Joe Kay

Joe Kay

Joe Kay is the associate minister at Nexus United Church of Christ, Butler County, Ohio. He also writes a weekly blog at https://joekay617.wordpress.com. His email address is listed on the blog, in case you care to contact him directly.

Posts By This Author

Trying to Make Hate Look Pretty

by Joe Kay 03-03-2017

Love recognizes that everyone is an equally beloved child of God and must be treated as such by our words and actions. Love values everyone’s dignity and worth as equal to my own. By contrast, hate rejects another person’s equal value and worth. It sees those who are different from me as less than me in some ways. It creates the conditions for people to be abused and mistreated.

Christians Can't Sit This One Out

by Joe Kay 01-19-2017

Of course, God’s values weren’t popular with many people then. Or now. So many people today say that love and compassion and equality should be excluded from most areas of our lives. They advocate far different values: privilege, exclusion, discrimination, wealth, power, violence, domination.

Jesus challenged all of it. And if we’re to follow his way, we must do the same.

Resistance in a Manger

by Joe Kay 12-20-2016

This sight of poor refugee parents and a humbly born baby surrounded by dirty shepherds and visitors from other religions and races and cultures should jolt us. It’s meant to. The manger shows us a world far different than our own, one that we’re being summoned to create with unconditional love and inclusion.

The Silence on the Bus

by Joe Kay 10-11-2016

Screenshot, via Washington Post/Access Hollywood.

When we come across bullies and predators in our world, we can respond with revulsion, or with silence. Bullies and predators want to have cheerleaders around them, encouraging their awful words and deeds. If we won’t applaud them, bullies and predators want us to at least abstain from criticizing them. 

That’s why we’ve seen such a pushback against so-called “political correctness” by hate groups.

Love Is Risky. But Fear Is Worse.

by Joe Kay 09-29-2016

Image via /Shutterstock.com

To be led by the spirit of a loving God means that when we see fear and pain and need around us, we head toward it. That’s the job description. Look it up.

3 Things to Remember About Working for Peace

by Joe Kay 09-21-2016

Image via /Shutterstock.com

Injustice is at the root of our problems as humans. When people aren’t being treated as equally beloved children of God and are denied equal opportunities for the things we all want, then division and anger grow. If we want peace, we have to be want justice. To be a peacemaker means to challenge the injustices.

Seeing Our Shared Humanity in an Olympic Village Laundromat

by Joe Kay 08-15-2016

It’s good to remind ourselves of this underlying truth of our human family. We hear so many fearful voices in our world nowadays saying we can’t trust those who are different from us. They insist that we can’t let people from other countries get close to us because we don’t know who they are. Instead, they want to build walls and patrol borders and practice exclusion.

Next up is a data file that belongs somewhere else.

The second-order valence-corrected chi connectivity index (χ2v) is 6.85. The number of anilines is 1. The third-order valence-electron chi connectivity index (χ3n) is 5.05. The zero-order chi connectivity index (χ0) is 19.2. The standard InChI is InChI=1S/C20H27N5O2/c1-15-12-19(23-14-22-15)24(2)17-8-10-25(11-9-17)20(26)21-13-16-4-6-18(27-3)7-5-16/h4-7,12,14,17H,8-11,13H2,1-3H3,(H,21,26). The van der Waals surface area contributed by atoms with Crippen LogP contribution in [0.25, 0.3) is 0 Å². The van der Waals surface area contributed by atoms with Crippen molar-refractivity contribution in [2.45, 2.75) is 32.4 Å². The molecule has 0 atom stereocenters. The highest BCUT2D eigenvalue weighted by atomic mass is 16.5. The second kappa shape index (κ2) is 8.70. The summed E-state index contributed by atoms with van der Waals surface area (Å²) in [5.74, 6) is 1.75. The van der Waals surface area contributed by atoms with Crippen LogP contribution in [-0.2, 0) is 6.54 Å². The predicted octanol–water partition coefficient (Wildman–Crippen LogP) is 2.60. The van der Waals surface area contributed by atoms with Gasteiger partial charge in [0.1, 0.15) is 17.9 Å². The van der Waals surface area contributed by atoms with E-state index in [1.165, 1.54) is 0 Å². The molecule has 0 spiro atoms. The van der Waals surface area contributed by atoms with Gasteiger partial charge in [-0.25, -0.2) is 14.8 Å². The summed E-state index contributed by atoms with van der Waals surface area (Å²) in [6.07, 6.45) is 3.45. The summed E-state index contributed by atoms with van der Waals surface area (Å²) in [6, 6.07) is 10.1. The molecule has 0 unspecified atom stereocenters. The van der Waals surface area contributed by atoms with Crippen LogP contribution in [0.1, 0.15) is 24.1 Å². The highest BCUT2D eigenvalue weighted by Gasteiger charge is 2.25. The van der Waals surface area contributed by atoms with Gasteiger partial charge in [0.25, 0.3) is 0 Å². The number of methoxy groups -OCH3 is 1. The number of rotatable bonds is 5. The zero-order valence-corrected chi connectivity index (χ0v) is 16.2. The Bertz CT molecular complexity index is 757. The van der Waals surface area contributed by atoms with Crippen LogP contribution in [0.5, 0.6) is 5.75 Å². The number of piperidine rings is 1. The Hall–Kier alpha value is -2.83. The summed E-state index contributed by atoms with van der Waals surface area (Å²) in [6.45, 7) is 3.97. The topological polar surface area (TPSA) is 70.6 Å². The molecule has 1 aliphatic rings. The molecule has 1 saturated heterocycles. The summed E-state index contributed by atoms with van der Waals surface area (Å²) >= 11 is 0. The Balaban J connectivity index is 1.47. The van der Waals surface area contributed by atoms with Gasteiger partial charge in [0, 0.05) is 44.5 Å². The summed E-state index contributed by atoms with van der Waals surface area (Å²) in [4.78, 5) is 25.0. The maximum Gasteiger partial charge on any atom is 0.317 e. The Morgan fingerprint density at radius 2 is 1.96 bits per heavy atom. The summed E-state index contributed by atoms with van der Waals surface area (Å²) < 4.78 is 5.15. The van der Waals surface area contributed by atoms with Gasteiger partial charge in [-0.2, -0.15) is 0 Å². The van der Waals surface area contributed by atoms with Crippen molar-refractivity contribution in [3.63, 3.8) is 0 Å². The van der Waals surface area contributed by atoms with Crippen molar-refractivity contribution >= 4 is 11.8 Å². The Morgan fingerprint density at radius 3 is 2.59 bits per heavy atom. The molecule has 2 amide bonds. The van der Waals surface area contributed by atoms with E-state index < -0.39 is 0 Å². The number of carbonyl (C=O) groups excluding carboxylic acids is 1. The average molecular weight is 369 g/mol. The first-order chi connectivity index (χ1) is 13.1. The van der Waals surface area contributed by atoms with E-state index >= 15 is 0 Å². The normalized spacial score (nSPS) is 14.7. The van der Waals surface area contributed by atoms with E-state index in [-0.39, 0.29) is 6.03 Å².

America Has Never Been One. But It Has Been United.

by Joe Kay 07-21-2016

Image via /Shutterstock.com

At times like this, it’s good to remember that our founders valued our vast differences and set up a big government of checks and balances that would force us to compromise and cooperate. Government fails — and we fail as a nation — when people go to Washington and statehouses insistant on getting their way, without compromise.

That attitude is an un-American attitude. It goes against the heart of what makes us who we are. It makes us unravel.

To My LGBTQ Friends: Thank You for Your Courage

by Joe Kay 07-06-2016

Image via /Shutterstock.com

In the past year since the Supreme Court ruled for marriage equality, many of my gay friends have thanked me repeatedly for being a straight ally. At first, I didn’t know quite how to respond. I’d say something along the lines of, “You’re welcome, of course! I’m just glad I could help in some way.” Somehow, though, that answer seemed inadequate.
 
Or I might have followed up with, “It’s just sad that it took so long and involved so much pain to get to this point. I’m sorry for that.” Which is better, but still lacking. Something more needed to be said.

Bullets and the Radical Welcome

by Joe Kay 06-16-2016

Image via /Shutterstock.com

Something incredible happened there after the murders. Family members publicly forgave the killer. People filled the church the following Sunday — some sitting on the very spot where blood had to be cleaned from the floor – and proclaimed their commitment to compassion and forgiveness.

And the next Wednesday night, they did what they’d always done on Wednesday night. They held a Bible study. They welcomed anyone who was interested, and sat together in the same room where nine people had died and committed themselves to the Spirit of radical welcome. The topic of discussion that day: the power of love.

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